Despite two weeks of crisis talks with the DUP, no deal is reached. May’s minority government collapses and an election is called for Thursday Nov. 15. The Conservatives have no time to choose a new leader so against the odds May takes the party into the short campaign.
On election day, the first in the fall since 1974, voter turnout is down. Labour manages to mobilize the youth vote while elderly Conservatives stay at home on a damp autumn day. Shortly before dawn, Corbyn is declared the winner and becomes prime minister with a small majority of 20. Once in government, Labour’s policy moves toward closer ties with the EU.
By December, the time for talking is over as Brexit day looms. At an emergency negotiating session on Christmas Eve, the U.K.’s chief negotiator, Keir Starmer, accepts the EU’s offer of membership of the European Economic Area.
It means Britain will maintain full access to its biggest market for goods and services, but now has to accept rules it has no say in making. It has also failed to “take back control” of immigration, a major issue in the Brexit debate.
Talks on transition take longer than the U.K. hoped and the start of proper trade discussions is delayed. It soon becomes clear that the services industry is going to be largely left out of the future trade deal.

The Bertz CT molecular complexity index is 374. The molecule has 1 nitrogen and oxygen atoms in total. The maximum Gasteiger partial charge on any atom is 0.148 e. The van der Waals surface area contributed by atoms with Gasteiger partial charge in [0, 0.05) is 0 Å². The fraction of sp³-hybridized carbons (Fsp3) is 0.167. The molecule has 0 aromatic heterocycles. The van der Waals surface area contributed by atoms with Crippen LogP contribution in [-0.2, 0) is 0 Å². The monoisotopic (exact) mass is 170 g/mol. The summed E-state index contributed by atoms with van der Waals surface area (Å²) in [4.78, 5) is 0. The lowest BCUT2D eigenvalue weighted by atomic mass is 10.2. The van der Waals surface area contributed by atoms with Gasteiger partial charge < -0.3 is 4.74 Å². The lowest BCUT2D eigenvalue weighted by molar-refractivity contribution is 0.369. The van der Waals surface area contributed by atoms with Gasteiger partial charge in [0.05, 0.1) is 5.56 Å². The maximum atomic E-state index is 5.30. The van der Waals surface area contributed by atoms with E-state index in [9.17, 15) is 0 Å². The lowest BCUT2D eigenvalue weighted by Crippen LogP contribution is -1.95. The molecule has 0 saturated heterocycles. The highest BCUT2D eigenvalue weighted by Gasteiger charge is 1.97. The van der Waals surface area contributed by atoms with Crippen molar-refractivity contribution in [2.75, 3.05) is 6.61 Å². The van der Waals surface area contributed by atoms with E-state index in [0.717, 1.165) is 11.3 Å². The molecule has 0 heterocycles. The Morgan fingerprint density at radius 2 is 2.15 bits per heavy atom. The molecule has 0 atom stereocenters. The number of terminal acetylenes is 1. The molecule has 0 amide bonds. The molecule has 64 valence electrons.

Businesses squeal and Brexit-backers at home wonder in public why May agreed to pay a hefty divorce bill in return for such a bare-bones trade deal. Loose ends that weren’t properly tied up in the first few months of talks continue to dog discussions.
The EU again reminds the U.K. that it needs to find a way to keep the Irish border open after the split, but it won’t give an inch to help find a solution.
Talks on trade and transition start quickly in January and by February a deal on transition is agreed.
The U.K. convinces the EU that it should offer it a “Canada plus, plus, plus” deal. That means a broad trade agreement that keeps tariffs off goods and also allows services companies, including banks, to continue to operate across the continent. The EU was divided on financial services but the pragmatists in Europe win the day.
Britain also convinces the EU that it needs to get a fully detailed trade agreement drafted in time for exit day so that it can be signed immediately after Brexit. Businesses and customs officials now have a palatable two years to prepare for the shift to the new arrangement.